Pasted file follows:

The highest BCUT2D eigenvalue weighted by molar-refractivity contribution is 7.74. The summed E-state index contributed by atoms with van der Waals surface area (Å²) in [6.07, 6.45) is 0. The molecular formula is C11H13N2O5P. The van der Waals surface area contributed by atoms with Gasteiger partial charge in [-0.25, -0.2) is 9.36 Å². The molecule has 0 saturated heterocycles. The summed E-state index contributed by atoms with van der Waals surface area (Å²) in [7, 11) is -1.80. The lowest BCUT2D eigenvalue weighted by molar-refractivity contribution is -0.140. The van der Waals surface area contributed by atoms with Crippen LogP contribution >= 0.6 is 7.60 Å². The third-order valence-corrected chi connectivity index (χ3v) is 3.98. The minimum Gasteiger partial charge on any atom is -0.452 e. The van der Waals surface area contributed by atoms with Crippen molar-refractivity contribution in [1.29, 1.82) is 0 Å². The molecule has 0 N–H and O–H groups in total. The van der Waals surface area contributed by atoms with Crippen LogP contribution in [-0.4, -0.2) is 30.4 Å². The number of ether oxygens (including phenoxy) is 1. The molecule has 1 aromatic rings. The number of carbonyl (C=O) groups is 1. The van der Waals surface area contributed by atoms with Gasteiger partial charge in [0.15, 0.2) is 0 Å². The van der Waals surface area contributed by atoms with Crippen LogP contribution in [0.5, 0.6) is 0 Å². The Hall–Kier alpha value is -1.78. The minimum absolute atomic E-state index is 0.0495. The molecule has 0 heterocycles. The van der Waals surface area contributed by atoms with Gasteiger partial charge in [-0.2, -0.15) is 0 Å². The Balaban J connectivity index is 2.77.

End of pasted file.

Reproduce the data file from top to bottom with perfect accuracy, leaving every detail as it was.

The highest BCUT2D eigenvalue weighted by molar-refractivity contribution is 7.74. The summed E-state index contributed by atoms with van der Waals surface area (Å²) in [6.07, 6.45) is 0. The molecular formula is C11H13N2O5P. The van der Waals surface area contributed by atoms with Gasteiger partial charge in [-0.25, -0.2) is 9.36 Å². The molecule has 0 saturated heterocycles. The summed E-state index contributed by atoms with van der Waals surface area (Å²) in [7, 11) is -1.80. The lowest BCUT2D eigenvalue weighted by molar-refractivity contribution is -0.140. The van der Waals surface area contributed by atoms with Crippen LogP contribution >= 0.6 is 7.60 Å². The third-order valence-corrected chi connectivity index (χ3v) is 3.98. The minimum Gasteiger partial charge on any atom is -0.452 e. The van der Waals surface area contributed by atoms with Crippen molar-refractivity contribution in [1.29, 1.82) is 0 Å². The molecule has 0 N–H and O–H groups in total. The van der Waals surface area contributed by atoms with Crippen LogP contribution in [-0.4, -0.2) is 30.4 Å². The number of ether oxygens (including phenoxy) is 1. The molecule has 1 aromatic rings. The number of carbonyl (C=O) groups is 1. The van der Waals surface area contributed by atoms with Gasteiger partial charge in [0.15, 0.2) is 0 Å². The van der Waals surface area contributed by atoms with Crippen LogP contribution in [0.5, 0.6) is 0 Å². The Hall–Kier alpha value is -1.78. The minimum absolute atomic E-state index is 0.0495. The molecule has 0 heterocycles. The van der Waals surface area contributed by atoms with Gasteiger partial charge in [-0.2, -0.15) is 0 Å². The Balaban J connectivity index is 2.77.